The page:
Popular Science Monthly/Volume 1/July 1872/Nervous Control of Animal Movements
SINCE the celebrated experiments of Flourens, we know for certain that all the acts of the vegetative life in animals are completely independent of the cerebral lobes, and that an animal deprived of these continues to live as well as before, with only this difference, that it loses all will and instinct. With superior as well as inferior animals the cutting away of the cerebral lobes does not put an end to the movements which were possible before; only these movements take on particular characters. In the first place, they are more regular, and may be regarded as the true normal type, for mental influences do not modify them. The locomotive apparatus acts without restraint, and we may, therefore, say that the movements are more normal than in the normal state. In the second place, when the cerebrum is removed the movements only commence after excitations; they cannot start themselves. The frog must be put in the water to swim, and the pigeon thrown in the air to fly. In animals without a cerebrum the physiologist can determine such or such an act, limit it, arrest it; he can foresee movements, and tell in advance what will take place in such conditions, as absolutely as the chemist knows in advance the reactions he will get on mixing certain bodies.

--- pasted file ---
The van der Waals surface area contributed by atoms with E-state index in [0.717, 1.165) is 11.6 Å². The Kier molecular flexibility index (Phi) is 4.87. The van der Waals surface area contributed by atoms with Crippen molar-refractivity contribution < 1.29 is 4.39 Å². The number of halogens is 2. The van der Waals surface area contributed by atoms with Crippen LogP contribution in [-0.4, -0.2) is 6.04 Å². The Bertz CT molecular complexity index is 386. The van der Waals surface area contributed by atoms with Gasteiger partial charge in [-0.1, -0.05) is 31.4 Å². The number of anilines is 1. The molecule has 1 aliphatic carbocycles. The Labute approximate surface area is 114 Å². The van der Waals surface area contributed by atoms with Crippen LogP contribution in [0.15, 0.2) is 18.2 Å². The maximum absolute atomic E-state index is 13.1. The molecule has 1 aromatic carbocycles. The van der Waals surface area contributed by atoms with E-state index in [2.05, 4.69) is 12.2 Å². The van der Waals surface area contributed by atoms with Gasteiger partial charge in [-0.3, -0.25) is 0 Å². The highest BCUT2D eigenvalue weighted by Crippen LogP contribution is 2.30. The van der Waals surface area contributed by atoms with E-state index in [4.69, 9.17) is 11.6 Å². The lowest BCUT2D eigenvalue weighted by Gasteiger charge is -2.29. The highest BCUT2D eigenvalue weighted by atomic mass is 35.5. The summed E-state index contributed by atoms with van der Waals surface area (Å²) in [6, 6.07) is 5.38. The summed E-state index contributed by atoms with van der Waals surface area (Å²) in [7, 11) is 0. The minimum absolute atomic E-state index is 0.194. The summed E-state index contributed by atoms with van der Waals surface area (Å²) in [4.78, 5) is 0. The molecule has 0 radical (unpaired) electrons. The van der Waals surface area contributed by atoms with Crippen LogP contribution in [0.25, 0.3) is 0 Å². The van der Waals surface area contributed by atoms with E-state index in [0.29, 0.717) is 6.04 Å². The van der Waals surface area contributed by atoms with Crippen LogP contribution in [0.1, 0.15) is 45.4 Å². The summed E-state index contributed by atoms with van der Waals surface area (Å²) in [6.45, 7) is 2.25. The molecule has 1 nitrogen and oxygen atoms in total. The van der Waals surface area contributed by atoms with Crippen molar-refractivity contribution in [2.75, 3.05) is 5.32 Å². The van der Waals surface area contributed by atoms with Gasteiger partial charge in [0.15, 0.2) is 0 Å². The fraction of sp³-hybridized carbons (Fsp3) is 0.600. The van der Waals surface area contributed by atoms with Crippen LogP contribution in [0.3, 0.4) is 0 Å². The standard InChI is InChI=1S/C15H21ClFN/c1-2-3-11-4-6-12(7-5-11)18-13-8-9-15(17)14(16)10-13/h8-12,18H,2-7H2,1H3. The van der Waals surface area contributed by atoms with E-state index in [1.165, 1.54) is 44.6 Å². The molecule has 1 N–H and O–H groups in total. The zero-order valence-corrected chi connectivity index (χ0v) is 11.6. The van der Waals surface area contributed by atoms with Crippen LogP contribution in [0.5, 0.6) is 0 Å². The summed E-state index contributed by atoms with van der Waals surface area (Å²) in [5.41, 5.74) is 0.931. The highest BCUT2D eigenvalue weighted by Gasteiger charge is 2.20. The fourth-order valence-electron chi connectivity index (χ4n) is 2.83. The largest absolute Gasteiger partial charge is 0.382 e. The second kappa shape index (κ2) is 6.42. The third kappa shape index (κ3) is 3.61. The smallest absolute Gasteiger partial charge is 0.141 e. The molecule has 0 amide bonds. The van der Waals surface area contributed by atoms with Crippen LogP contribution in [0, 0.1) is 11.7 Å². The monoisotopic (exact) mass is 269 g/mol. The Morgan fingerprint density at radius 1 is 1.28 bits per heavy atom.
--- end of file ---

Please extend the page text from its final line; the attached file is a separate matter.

Another peculiarity of movements that take place when the cerebral lobes are removed is, their continuation when once commenced. On the earth a frog without a cerebrum, when irritated, makes two, three, or more leaps; he rarely stops with one. Placed in the water he continues to swim till he encounters an obstacle. The pigeon continues to fly, the duck and the goose to swim. The striking thing about it is, the continuation of the state determined at first by an impulse from without; and we cannot help associating these facts, about animals deprived of their cerebral lobes, with the characteristic properties of inorganic matter. Put agoing, the animal without a cerebrum continues to move till the exhaustion of the conditions of movement, or till it encounters resistance. Put in repose, it remains inert till some exterior cause sets it in motion. It is inert living matter.
The phenomena we are about to consider are caused either by impressions from without (excito-motor stimulation), or excitements from the sensorial centres (sensori-motor stimulation). In the frog, for example, the contact of the body with the earth makes him take his normal attitude, and when it is put in the water, says Vulpian, "the liquid produces a particular stimulation of all the surface of the body in contact with it; this stimulus calls into play the mechanism of swimming and this mechanism ceases to move when the stimulus is withdrawn by taking the frog from the water."
The explanation of Vulpian is exact only within certain limits, for the frog remains motionless in the water when it encounters an obstacle, even when the stimulus of the water on its body is kept up; and, on the other hand, the surface of the pigeon's body is stimulated in the same way by the air, whether the wings are open or shut, and yet it is obliged to fly when it loses its point of support. There are,
then, other causes of stimulation besides the impression upon cutaneous nerves. These are—first, the combination or solidarity of the movements which exist among animals deprived of the cerebral lobes; and, second, the necessity of maintaining an equilibrium.